IDF Home Command Imagines ‘Worst-Case’ War Scenario as Third of Israelis Lack Bomb Shelters
As Israel’s army prepares its readiness for war scenarios from several fronts, including Lebanon and Syria, about one third of the country’s population lacks functioning bomb shelters for protection.
“We prepare for war, but we hope there will be peace, so we won’t need all this preparedness. In this drill, we are dealing with the protection of the northern border and the lack of shelters for civilians,” Israel Defense Forces Col. Yaniv Wolfer, who is heading the Home Front Command’s physical protection department, told The Algemeiner in an interview Tuesday. “We are talking about 30 percent of the population who lack shelters. That means only 70 percent of civilians have a place to be when a missile attack hits Israel.”
The Home Front Command, together with the Defense Ministry’s National Emergency Management Authority (NEMA), kicked off a training exercise on Sunday along the country’s northern border, simulating responses to various conflict scenarios. Joining the week-long drills are emergency bodies including the fire brigade, the police, Magen David Adom and local government authorities.
Previous Home Front Command drills have dealt with the Gaza Strip, which Wolfer said concerns threats that are more limited and smaller in magnitude compared to those presented by Lebanon’s Hezbollah.
“It is like you have another army with a big capability against you,” Wolfer said. “All the time, they will try to surprise us. We try to get into their heads to try to imagine what the surprises can be. We try to exercise not the strong points but the weak points — now, when the missiles are not falling yet, so it will be easier when it will happen.”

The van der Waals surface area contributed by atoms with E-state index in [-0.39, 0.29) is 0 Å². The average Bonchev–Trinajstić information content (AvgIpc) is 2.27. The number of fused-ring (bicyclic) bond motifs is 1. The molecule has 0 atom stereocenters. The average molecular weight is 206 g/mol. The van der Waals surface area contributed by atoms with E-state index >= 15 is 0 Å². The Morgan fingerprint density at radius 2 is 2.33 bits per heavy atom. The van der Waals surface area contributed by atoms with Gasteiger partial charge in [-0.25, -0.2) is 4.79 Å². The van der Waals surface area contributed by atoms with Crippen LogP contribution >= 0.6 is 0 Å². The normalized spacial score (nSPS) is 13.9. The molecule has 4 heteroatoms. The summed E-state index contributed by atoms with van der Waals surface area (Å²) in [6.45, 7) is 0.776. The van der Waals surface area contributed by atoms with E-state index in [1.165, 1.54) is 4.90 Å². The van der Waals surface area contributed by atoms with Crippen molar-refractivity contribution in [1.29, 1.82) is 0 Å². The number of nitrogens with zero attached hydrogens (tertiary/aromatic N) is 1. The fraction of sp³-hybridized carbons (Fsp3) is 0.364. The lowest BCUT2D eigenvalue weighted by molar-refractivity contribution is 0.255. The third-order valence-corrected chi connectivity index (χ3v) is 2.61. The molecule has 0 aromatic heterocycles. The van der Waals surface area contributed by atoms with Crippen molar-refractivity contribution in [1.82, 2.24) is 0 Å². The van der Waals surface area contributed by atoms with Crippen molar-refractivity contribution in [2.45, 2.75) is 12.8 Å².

“We train for the worst-case scenario ever, with many missiles coming our way, hits in shelters, many wounded and dead, cyber-attacks, direct missiles falling on electricity and water factories, and so on,” Wolfer continued. “We can test if what we have prepared is good enough or not.”
During the current drill, bolstering shelter infrastructure and the training of the public — in particular in the country’s north — is seen critical for civilian resilience in the next conflict. Civilians are being told to use alternative protection spaces, including an inner room of an apartment, the staircase, or public shelters.
“We do our best, but we can’t build new shelters out of nowhere,” Wolfer explained. “We have moving shelters we can put up but they are not enough. It is a problem, but you can’t build in one day or in a week what you haven’t done in 70 years.”
Wolfer, who is in charge of the building regulation and improvement of bomb shelters in apartments and buildings in Israel, noted that although the shelter is the safest place to be during a missile attack, it is not a foolproof guarantee of protection when faced with a barrage of directed rockets.
Another of the drill’s goals is to improve the instructions for civilians, providing practical tools for dealing with questions from the public, local authorities and the press. Specific locations are also being sought to place mobile shelters — for example, Wolfer noted, in grocery shops, so that civilians are also able to buy water and groceries.
Wolfer is also responsible for the protection of hazardous materials, as well as products in factories like ammonia, fluorine, and bromine.
“We are there to make sure that in a case of a missile attack, hazardous materials will not be released to the atmosphere and affect the population,” Wolfer said. “In the Haifa Bay, there are a lot of other materials factories, and we protect them to prevent hazardous materials events.”
Commenting on the goals of the week-long exercise, Wolfer said, “at the end of this drill, I want to be in a place that I know exactly what to say to the population when missiles directly hit in shelters — to have announcements ready that we can use in wartime.”